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Aquaculture for food, nutrition, and livelihoods for poor: a reality for future?

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Global population is increasing!

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Aquaculture for food, nutrition, and livelihoods for poor: a reality for future?

  1. 1. Aquaculture for food, nutrition, and livelihoods for poor: a reality for future? Rohana Subasinghe FUTUREFISH rohana@futurefish.org
  2. 2. Global population is increasing!
  3. 3. Projected Population Changes 2010 - 2030 Source: FAO, 2017 16% 17% 20% 50%
  4. 4. Will need 35% more food by 2030! Source: FAO
  5. 5. Global economy is improving! Source: FAO
  6. 6. Will need 35% more food by 2030! Source: FAO
  7. 7. Agriculture value added in GDP and agriculture in employment is reducing!Source: FAO
  8. 8. Proportions of rural and urban rich and poor are changing! Source: FAO
  9. 9. CHANGES IN PROPORTIONS OF RURAL AND URBAN POOR, AND NON-POOR, IN TOTAL POPULATION OF SELECTED COUNTRIES, BY REGION, 1990s–2010s Source: FAO, 2017
  10. 10. Rural transformation and urbanization! Source: FAO
  11. 11. Food consumption patterns are changing! Source: FAO
  12. 12. Dietary changes: healthy food for better nutrition! Source: FAO
  13. 13. Food system transformation Source: FAO
  14. 14. Rural–urban linkages and the food system
  15. 15. 0 50 100 150 200 250 1950 1952 1954 1956 1958 1960 1962 1964 1966 1968 1970 1972 1974 1976 1978 1980 1982 1984 1986 1988 1990 1992 1994 1996 1998 2000 2002 2004 2006 2008 2010 2012 2014 Capture production Aquaculture World Capture Fisheries and Aquaculture (including plants) Production (mt) 94mt 106mt 200mt in 2015!
  16. 16. World Aquaculture Production 2015 Type Quantity (Live Weight) Value (First Sale) Food Fish 76.6 Million Tonnes 157.9 Billion USD Aquatic Plants 29.4 Million Tonnes 4.8 Billion USD Non-food Products 41.1 Thousand Tonnes 208.2 Million USD Total 106 Million Tonnes 163 Billion USD
  17. 17. In 2013, fish contributed 6.7% to the total per capita protein intake in the world
  18. 18. In 2013, fish contributed 16.8% to the total per capita animal protein intake in the world
  19. 19. Fish is highly nutritious. Some fish species are nutritionally superior to terrestrial meat. Ideal for the 1st 1000-day window!
  20. 20. Supply and Demand
  21. 21. Recent Models and Analyses IFPRI Fish to 2020 (Delgado et al 2003) OECD-FAO Agricultural Outlook 2012-2021 (OECD-FAO, 2012) OECD-FAO Fish Model (OECD-FAO, various issues; Lem et al., 2014) WB-IFPRI-FAO Fish to 2030 (World Bank 2013; Kobayashi et al., 2015) FAO 2017 Short-term projections of global fish demand-supply gaps (Cai and Leung 2017).
  22. 22. Forecast (Cai and Leung, 2017) Given that the price and consumer preference remaining same, income growth would drive world per capita fish demand up from 20 kg/year in the mid 2010s to 25 kg/year in the early 2020s.
  23. 23. 51% 18% 10% 7%
  24. 24. Forecast (Cai and Leung, 2017) This income-driven per capita fish demand, combined with population growth, would drive world fish demand up by 47 mt.
  25. 25. Finfish 27.0mt 57% Shellfish 20.4mt 43%
  26. 26. Forecast (Cai and Leung, 2017) The trend growth (business as usual) will generate 19 mt fish supply and it will only cover 40 percent of the projected demand growth. This will leave a 28 mt of fish demand- supply gap in the mid 2020s.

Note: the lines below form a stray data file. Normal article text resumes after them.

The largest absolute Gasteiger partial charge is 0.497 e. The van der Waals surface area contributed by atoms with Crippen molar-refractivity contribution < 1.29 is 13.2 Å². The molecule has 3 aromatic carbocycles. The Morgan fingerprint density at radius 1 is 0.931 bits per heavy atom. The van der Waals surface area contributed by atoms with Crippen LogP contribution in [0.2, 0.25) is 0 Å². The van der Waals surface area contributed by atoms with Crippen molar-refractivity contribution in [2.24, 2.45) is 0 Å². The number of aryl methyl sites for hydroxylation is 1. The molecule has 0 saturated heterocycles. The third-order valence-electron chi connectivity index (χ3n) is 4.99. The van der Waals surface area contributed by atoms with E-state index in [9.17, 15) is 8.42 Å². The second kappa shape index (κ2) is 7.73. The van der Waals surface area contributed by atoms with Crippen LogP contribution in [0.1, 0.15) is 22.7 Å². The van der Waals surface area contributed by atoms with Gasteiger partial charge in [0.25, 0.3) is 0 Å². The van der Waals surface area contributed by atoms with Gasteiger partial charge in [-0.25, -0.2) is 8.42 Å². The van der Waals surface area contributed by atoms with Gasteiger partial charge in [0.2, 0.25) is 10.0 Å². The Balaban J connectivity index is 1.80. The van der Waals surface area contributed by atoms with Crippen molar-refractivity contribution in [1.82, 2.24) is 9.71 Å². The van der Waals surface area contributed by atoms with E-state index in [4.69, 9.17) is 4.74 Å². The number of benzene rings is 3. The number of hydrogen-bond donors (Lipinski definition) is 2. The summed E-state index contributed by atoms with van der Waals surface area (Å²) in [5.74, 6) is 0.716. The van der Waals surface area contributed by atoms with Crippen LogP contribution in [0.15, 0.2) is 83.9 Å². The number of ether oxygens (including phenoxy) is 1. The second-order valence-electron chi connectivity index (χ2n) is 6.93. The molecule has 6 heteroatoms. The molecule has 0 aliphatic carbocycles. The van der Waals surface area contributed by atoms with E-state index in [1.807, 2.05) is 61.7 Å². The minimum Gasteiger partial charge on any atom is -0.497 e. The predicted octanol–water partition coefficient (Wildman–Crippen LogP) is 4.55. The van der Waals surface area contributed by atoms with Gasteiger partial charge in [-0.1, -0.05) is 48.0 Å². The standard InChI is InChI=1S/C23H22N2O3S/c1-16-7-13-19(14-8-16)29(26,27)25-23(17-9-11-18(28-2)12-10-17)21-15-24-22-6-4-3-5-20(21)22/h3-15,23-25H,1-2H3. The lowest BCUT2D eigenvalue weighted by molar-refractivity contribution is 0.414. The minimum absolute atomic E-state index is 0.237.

27. 27. How to bridge the gap?  Better fisheries management Waste reduction Increase aquaculture growth
  28. 28. Forecast (Cai and Leung, 2017) Following its recent trend (business as usual), world aquaculture would grow 4.5 percent per year from the mid 2010s to mid 2020s. However, to bridge the demand-supply gap, world aquaculture should grow at 9.9 percent per year until mid 2020s.
  29. 29. Can we achieve this?
  30. 30. Issues and Challenges Optimizing resource use efficiency Reducing cost of production Being competitive in the market
  31. 31. Issues and Challenges Reducing disease risks Diagnostics, vaccines, high health seed and resistant strains Emerging diseases!
  32. 32. Issues and Challenges Improving genetics Improved broodstock and seed quality Improved growth performance
  33. 33. Higher fish but lower micronutrient intake… “……. Our results challenge the conventional narrative that increases in food supply lead to improvements in diet and nutrition. As aquaculture becomes an increasingly important food source, it must embrace a nutrition sensitive approach, moving beyond maximising productivity to also consider nutritional quality. Doing so will optimise the complementary role that aquaculture play in improving nutrition and health.”
  34. 34. Aquaculture for food, nutrition, and livelihoods for poor: a reality for future?
  35. 35. Future! Yes, aquaculture is and will be a solution for food, nutrition and livelihoods for poor! Yes, we can bridge the supply-demand gap!
  36. 36. Future! We must be vigilant on regional supplies and demands! It is very important to ensure necessary fish food system transformations are addressed.
  37. 37. Future! Most important is that fish will continue to be the accessible and affordable nutritious food commodity for poor! We have to ensure affordable fish are produced to feed the increasing African population. It is our obligation and should be the commitment!
  38. 38. My sincere thanks to FAO and WorldFish for information and data!
  39. 39. Thank You!

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